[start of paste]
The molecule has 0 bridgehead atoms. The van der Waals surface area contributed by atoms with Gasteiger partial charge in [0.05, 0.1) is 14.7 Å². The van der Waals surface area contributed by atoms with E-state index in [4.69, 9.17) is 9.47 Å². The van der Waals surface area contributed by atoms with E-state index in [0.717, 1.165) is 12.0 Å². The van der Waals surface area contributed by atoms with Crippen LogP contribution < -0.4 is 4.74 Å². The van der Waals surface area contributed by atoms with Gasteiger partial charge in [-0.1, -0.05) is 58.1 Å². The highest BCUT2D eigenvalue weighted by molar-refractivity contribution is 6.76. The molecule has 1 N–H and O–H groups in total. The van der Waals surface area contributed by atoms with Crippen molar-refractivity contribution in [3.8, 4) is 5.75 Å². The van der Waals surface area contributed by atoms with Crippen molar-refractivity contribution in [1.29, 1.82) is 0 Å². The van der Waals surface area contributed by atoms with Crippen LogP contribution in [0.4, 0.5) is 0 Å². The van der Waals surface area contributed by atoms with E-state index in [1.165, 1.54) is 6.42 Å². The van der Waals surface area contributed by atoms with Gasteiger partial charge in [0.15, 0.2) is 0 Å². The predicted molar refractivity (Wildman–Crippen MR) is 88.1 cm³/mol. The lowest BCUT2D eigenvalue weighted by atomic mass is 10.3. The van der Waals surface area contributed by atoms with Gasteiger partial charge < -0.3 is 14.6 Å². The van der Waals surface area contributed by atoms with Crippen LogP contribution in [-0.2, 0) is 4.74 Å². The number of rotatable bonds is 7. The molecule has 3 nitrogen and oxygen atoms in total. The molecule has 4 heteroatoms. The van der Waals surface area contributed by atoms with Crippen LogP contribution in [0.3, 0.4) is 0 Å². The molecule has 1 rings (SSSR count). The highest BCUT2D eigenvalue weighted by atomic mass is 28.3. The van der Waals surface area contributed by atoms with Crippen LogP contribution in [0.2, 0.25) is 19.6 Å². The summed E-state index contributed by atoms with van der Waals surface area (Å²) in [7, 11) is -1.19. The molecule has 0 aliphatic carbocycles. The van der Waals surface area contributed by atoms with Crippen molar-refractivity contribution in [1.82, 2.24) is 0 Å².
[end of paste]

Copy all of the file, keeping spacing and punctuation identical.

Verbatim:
The molecule has 0 bridgehead atoms. The van der Waals surface area contributed by atoms with Gasteiger partial charge in [0.05, 0.1) is 14.7 Å². The van der Waals surface area contributed by atoms with E-state index in [4.69, 9.17) is 9.47 Å². The van der Waals surface area contributed by atoms with E-state index in [0.717, 1.165) is 12.0 Å². The van der Waals surface area contributed by atoms with Crippen LogP contribution < -0.4 is 4.74 Å². The van der Waals surface area contributed by atoms with Gasteiger partial charge in [-0.1, -0.05) is 58.1 Å². The highest BCUT2D eigenvalue weighted by molar-refractivity contribution is 6.76. The molecule has 1 N–H and O–H groups in total. The van der Waals surface area contributed by atoms with Crippen molar-refractivity contribution in [3.8, 4) is 5.75 Å². The van der Waals surface area contributed by atoms with Crippen molar-refractivity contribution in [1.29, 1.82) is 0 Å². The van der Waals surface area contributed by atoms with Crippen LogP contribution in [0.4, 0.5) is 0 Å². The van der Waals surface area contributed by atoms with E-state index in [1.165, 1.54) is 6.42 Å². The van der Waals surface area contributed by atoms with Gasteiger partial charge in [0.15, 0.2) is 0 Å². The predicted molar refractivity (Wildman–Crippen MR) is 88.1 cm³/mol. The lowest BCUT2D eigenvalue weighted by atomic mass is 10.3. The van der Waals surface area contributed by atoms with Gasteiger partial charge < -0.3 is 14.6 Å². The van der Waals surface area contributed by atoms with Crippen LogP contribution in [-0.2, 0) is 4.74 Å². The number of rotatable bonds is 7. The molecule has 3 nitrogen and oxygen atoms in total. The molecule has 4 heteroatoms. The van der Waals surface area contributed by atoms with Crippen LogP contribution in [0.3, 0.4) is 0 Å². The molecule has 1 rings (SSSR count). The highest BCUT2D eigenvalue weighted by atomic mass is 28.3. The van der Waals surface area contributed by atoms with Crippen LogP contribution in [0.2, 0.25) is 19.6 Å². The summed E-state index contributed by atoms with van der Waals surface area (Å²) in [7, 11) is -1.19. The molecule has 0 aliphatic carbocycles. The van der Waals surface area contributed by atoms with Crippen molar-refractivity contribution in [1.82, 2.24) is 0 Å².